This is Where I Belong (1966)
Three odds that are easy to overlook … until you play them. “Don’t You Fret” is playful and gnarly, “End of the Season” sad and reflective and “This is Where I Belong” is just a lovely song about belonging.
All of My Friends Were There (1968)
Phenomenal Cat (1968)
The Village Green Preservation Society (1968)
Village Green (1968)
Wicked Annabella (1968)
It’s easy to describe “The Village Green Preservation Society” as The Kinks’ finest album, all the more so since it arrived devoid of hit singles and was all but ignored at the time. But the title track is the ultra-Anglo statement of intent that RDD had been aiming for all along; “Village Green” is the sweetest of all home thoughts from abroad, “All of my Friends” paints stagefright in neon lettering and the cat and the witch are whimsical fairy tales that appeal to all ages.
When I Turn off the Living Room Light (1969)
Where Did the Spring Go (1969)
A brace of ditties first unearthed for “The Great Lost Kinks Album” — one the most back-handed love songs ever written; the other, as original purchasers will now know, a frighteningly prescient ode to the aging process.
Alcohol (live) (1971)
Celluloid Heroes (1972)
Holiday (live) (1971)
Muswell Hillbilly (1971)
The Moneygoround (1970)
It might be one of the great pop singalongs, but “Lola’s” knowing hybrid of sexual ambiguity and hormonal ambivalence also marks it out as one of the most disturbing songs of the era, a mood that set the pace for the best of RDD’s immediate future. “Celluloid Heroes” is weary and sad. “Alcohol” and “Holiday” (best caught on the live portion of “Everybody’s in Show-Biz”) are resignedly twisted and “The Moneygoround’s”s brief examination of its writer’s own finances is so brittle and bitter that you have to smile.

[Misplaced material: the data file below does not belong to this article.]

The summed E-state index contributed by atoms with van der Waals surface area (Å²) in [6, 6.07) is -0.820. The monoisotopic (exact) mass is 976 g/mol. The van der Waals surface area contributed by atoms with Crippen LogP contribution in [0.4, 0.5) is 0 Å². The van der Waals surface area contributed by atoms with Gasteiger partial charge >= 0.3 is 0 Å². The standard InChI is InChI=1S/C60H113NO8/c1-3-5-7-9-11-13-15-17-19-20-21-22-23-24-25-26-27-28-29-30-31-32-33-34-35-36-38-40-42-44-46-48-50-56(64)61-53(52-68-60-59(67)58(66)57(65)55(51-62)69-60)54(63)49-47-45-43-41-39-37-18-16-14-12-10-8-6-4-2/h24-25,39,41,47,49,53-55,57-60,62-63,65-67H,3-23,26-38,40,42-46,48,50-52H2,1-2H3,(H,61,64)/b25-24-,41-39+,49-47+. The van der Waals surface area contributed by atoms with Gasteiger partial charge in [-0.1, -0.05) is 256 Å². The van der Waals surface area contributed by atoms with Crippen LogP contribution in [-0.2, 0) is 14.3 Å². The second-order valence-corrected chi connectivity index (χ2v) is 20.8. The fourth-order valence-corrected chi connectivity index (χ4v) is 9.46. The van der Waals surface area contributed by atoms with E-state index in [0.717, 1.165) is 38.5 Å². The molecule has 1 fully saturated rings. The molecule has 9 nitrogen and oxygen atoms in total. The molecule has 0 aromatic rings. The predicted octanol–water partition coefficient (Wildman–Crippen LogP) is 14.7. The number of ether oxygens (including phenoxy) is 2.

(A) Face in the Crowd (1975)
Mirror of Love (1974)
Sitting in the Midday Sun (1973)
Still the most misunderstood era in The Kinks’ history, the early-to-mid ‘70s drive to create the ultimate concept album saw RDD sacrificing song for plot, without seeming to realize that he’d already perfected the genre with “Village Green...” As an entire album, “Soap Opera” (represented here by the live favorite “(A) Face in the Crowd”) is the strongest, but highlights of its predecessors include the quirky “Mirror of Love” (catch the single mix), the uproarious “Cricket” and, best of all, “Midday Sun,” updating “Sunny Afternoon” (and “Holiday,” too) for the laziest day of your life.
Catch Me Now I’m Falling (1979)
Low Budget (1979)
Prince of the Punks (1980)
A new lease on life (at last, the conquest of America) saw The Kinks return to rocking basics, a process that peaked on the “One for the Road” live album (1980), which allowed each of these, and more besides, to rejoice in the most frenetic of environments. Lovers of RDD’s earlier wit might be left grimacing by the occasional blast of bombast, but “Prince of the Punks” (allegedly targeted at Tom Robinson, once signed – unhappily – to RDD’s Konk label) is the new “Dedicated Follower of Fashion,” with added spite; and “Low Budget” could have been sung by any of RDD’s past luckless protagonists.
Add It Up (1981)
Art Lover (1981)
Come Dancing (1983)
Do It Again (1984)
Don’t Forget to Dance (1983)
The law of diminishing returns finally kicked in, and the last few Kinks albums, though they have their friends, rarely hold a candle to the past. Still, “Add It Up” is a mighty rocker, “Do It Again” was catchy as hell and “Art Lover” so delicately walks the line between sensitive and creepy that it can stand alongside any of RDD’s past paeans to pathos. Then there’s “Come Dancing,” a piece of semi-autobiographical nostalgia that would not have been out of place among the band’s ’60s hits; and “Don’t Forget to Dance,” another rumination on age, but supremely sensitive this time, and implausibly moving, too. Proving that the old devil could still write ‘em when he felt like it.